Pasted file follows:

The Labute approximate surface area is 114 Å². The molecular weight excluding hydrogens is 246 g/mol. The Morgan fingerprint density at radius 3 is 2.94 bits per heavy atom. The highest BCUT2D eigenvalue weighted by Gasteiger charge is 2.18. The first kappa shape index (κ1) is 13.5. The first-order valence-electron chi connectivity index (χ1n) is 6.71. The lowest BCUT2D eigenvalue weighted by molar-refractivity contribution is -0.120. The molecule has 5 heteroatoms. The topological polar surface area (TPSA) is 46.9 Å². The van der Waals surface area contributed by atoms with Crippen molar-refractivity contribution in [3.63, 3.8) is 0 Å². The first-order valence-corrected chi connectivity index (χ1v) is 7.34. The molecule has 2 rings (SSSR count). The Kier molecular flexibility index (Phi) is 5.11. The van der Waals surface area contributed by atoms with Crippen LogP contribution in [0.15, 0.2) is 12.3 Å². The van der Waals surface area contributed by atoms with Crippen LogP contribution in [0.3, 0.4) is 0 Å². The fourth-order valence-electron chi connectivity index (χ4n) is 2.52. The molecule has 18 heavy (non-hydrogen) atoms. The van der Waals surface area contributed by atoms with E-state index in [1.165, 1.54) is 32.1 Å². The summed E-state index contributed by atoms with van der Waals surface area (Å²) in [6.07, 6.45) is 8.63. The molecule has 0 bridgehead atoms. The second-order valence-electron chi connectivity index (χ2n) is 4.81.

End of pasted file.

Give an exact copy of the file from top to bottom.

The Labute approximate surface area is 114 Å². The molecular weight excluding hydrogens is 246 g/mol. The Morgan fingerprint density at radius 3 is 2.94 bits per heavy atom. The highest BCUT2D eigenvalue weighted by Gasteiger charge is 2.18. The first kappa shape index (κ1) is 13.5. The first-order valence-electron chi connectivity index (χ1n) is 6.71. The lowest BCUT2D eigenvalue weighted by molar-refractivity contribution is -0.120. The molecule has 5 heteroatoms. The topological polar surface area (TPSA) is 46.9 Å². The van der Waals surface area contributed by atoms with Crippen molar-refractivity contribution in [3.63, 3.8) is 0 Å². The first-order valence-corrected chi connectivity index (χ1v) is 7.34. The molecule has 2 rings (SSSR count). The Kier molecular flexibility index (Phi) is 5.11. The van der Waals surface area contributed by atoms with Crippen LogP contribution in [0.15, 0.2) is 12.3 Å². The van der Waals surface area contributed by atoms with Crippen LogP contribution in [0.3, 0.4) is 0 Å². The fourth-order valence-electron chi connectivity index (χ4n) is 2.52. The molecule has 18 heavy (non-hydrogen) atoms. The van der Waals surface area contributed by atoms with E-state index in [1.165, 1.54) is 32.1 Å². The summed E-state index contributed by atoms with van der Waals surface area (Å²) in [6.07, 6.45) is 8.63. The molecule has 0 bridgehead atoms. The second-order valence-electron chi connectivity index (χ2n) is 4.81.